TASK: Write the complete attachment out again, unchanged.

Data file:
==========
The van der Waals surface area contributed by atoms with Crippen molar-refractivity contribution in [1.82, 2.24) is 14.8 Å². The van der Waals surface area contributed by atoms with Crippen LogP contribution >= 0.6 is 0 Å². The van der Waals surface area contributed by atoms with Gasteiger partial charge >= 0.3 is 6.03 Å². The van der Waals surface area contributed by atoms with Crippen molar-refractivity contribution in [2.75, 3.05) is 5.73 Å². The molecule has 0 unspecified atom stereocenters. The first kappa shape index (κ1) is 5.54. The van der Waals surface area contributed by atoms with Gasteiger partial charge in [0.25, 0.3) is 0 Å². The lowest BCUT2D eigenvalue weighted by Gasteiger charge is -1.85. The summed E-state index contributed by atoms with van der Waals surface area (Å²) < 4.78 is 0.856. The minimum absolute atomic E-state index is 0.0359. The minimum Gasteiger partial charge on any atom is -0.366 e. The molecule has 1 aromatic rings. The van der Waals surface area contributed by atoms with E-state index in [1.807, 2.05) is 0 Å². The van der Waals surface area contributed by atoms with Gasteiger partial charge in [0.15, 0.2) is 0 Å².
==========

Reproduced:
The van der Waals surface area contributed by atoms with Crippen molar-refractivity contribution in [1.82, 2.24) is 14.8 Å². The van der Waals surface area contributed by atoms with Crippen LogP contribution >= 0.6 is 0 Å². The van der Waals surface area contributed by atoms with Gasteiger partial charge >= 0.3 is 6.03 Å². The van der Waals surface area contributed by atoms with Crippen molar-refractivity contribution in [2.75, 3.05) is 5.73 Å². The molecule has 0 unspecified atom stereocenters. The first kappa shape index (κ1) is 5.54. The van der Waals surface area contributed by atoms with Gasteiger partial charge in [0.25, 0.3) is 0 Å². The lowest BCUT2D eigenvalue weighted by Gasteiger charge is -1.85. The summed E-state index contributed by atoms with van der Waals surface area (Å²) < 4.78 is 0.856. The minimum absolute atomic E-state index is 0.0359. The minimum Gasteiger partial charge on any atom is -0.366 e. The molecule has 1 aromatic rings. The van der Waals surface area contributed by atoms with E-state index in [1.807, 2.05) is 0 Å². The van der Waals surface area contributed by atoms with Gasteiger partial charge in [0.15, 0.2) is 0 Å².